The Mossad failed to pass on warnings by credible sources that Egypt would strike Israel in 1973, newly declassified Israeli documents show.
The documents — minutes of the Agranat Commission of Inquiry into the circumstances of the 1973 Yom Kippur War — quote an official of Israel’s external intelligence agency as testifying that the warnings had reached Mossad five days before the attack.
Under the guise of military training, large Egyptian and Syrian forces amassed along the borders and then invaded Israeli-held territory in a surprise attack on Oct. 6. Israeli forces suffered 2,222 fatalities.
Ashraf Marwan, a Mossad agent and the chief-of-staff of the late Egyptian president Anwar Sadat, told his Mossad handler on Oct. 4, 1973 that Egypt’s army would use a military exercise to launch a surprise attack in the near future.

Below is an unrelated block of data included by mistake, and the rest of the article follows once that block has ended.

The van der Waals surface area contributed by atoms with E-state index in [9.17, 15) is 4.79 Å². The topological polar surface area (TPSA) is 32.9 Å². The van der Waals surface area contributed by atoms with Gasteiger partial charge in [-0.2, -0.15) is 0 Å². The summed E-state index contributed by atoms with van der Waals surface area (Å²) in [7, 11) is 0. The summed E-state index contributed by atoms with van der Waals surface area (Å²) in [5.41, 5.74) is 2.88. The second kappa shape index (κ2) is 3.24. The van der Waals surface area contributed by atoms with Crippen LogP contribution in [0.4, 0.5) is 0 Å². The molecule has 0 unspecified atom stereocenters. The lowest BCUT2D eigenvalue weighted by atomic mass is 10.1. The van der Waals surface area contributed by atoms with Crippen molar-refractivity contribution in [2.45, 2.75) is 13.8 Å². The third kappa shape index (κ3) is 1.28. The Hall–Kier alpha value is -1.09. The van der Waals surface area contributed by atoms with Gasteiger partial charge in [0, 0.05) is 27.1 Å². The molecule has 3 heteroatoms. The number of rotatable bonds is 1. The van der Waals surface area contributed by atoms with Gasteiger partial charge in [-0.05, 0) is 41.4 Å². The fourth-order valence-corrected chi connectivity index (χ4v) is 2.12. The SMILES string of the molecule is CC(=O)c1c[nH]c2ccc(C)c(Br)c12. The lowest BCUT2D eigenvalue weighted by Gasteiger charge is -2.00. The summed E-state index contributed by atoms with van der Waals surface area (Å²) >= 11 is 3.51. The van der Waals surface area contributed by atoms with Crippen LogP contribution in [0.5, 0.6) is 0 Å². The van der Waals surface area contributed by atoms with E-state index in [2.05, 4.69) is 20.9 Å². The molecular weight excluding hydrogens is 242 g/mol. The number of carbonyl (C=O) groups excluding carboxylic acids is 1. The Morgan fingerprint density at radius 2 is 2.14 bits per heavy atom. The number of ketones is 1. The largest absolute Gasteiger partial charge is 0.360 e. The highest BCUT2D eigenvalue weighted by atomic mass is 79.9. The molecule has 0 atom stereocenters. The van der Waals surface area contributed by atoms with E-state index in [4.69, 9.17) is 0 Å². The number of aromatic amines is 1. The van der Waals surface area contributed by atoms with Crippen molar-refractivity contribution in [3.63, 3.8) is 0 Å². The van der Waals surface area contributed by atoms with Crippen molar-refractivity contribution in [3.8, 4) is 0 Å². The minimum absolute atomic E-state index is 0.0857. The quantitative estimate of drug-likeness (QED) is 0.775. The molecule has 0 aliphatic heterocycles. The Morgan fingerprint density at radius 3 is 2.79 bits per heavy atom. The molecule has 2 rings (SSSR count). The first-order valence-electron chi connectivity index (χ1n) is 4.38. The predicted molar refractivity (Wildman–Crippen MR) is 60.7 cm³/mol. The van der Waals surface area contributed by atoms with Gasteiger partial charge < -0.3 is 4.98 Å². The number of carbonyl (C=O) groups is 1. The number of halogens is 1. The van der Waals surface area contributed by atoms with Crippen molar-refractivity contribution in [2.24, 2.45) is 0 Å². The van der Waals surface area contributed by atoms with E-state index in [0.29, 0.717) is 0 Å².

Upon receiving the report, Alfred Eini, then Mossad deputy director, called his boss, Tzvi Zamir, late at night.
Eini testified before the Agranat Commission that Zamir “was half asleep and did not understand the content of the report.” The Mossad did not alert the Prime Minister’s Office. — jta